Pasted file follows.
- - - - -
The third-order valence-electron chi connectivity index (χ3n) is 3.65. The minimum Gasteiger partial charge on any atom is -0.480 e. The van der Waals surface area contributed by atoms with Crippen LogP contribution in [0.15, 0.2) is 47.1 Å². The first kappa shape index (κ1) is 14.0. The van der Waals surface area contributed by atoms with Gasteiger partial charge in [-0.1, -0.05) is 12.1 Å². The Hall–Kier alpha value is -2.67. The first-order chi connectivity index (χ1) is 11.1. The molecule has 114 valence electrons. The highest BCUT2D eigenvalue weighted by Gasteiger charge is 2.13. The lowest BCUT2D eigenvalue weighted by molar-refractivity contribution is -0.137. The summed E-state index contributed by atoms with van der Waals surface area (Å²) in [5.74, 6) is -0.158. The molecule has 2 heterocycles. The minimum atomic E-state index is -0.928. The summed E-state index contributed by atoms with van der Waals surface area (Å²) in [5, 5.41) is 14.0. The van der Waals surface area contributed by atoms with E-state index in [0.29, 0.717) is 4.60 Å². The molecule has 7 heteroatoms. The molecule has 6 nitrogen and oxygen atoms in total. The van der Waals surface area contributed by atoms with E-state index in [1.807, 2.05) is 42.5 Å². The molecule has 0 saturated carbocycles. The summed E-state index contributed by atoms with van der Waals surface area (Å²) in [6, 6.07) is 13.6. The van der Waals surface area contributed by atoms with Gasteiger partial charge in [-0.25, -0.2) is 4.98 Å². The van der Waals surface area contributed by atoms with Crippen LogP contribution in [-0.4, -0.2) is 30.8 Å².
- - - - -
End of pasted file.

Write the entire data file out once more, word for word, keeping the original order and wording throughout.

The third-order valence-electron chi connectivity index (χ3n) is 3.65. The minimum Gasteiger partial charge on any atom is -0.480 e. The van der Waals surface area contributed by atoms with Crippen LogP contribution in [0.15, 0.2) is 47.1 Å². The first kappa shape index (κ1) is 14.0. The van der Waals surface area contributed by atoms with Gasteiger partial charge in [-0.1, -0.05) is 12.1 Å². The Hall–Kier alpha value is -2.67. The first-order chi connectivity index (χ1) is 11.1. The molecule has 114 valence electrons. The highest BCUT2D eigenvalue weighted by Gasteiger charge is 2.13. The lowest BCUT2D eigenvalue weighted by molar-refractivity contribution is -0.137. The summed E-state index contributed by atoms with van der Waals surface area (Å²) in [5.74, 6) is -0.158. The molecule has 2 heterocycles. The minimum atomic E-state index is -0.928. The summed E-state index contributed by atoms with van der Waals surface area (Å²) in [5, 5.41) is 14.0. The van der Waals surface area contributed by atoms with E-state index in [0.29, 0.717) is 4.60 Å². The molecule has 7 heteroatoms. The molecule has 6 nitrogen and oxygen atoms in total. The van der Waals surface area contributed by atoms with E-state index in [1.807, 2.05) is 42.5 Å². The molecule has 0 saturated carbocycles. The summed E-state index contributed by atoms with van der Waals surface area (Å²) in [6, 6.07) is 13.6. The van der Waals surface area contributed by atoms with Gasteiger partial charge in [-0.25, -0.2) is 4.98 Å². The van der Waals surface area contributed by atoms with Crippen LogP contribution in [-0.4, -0.2) is 30.8 Å².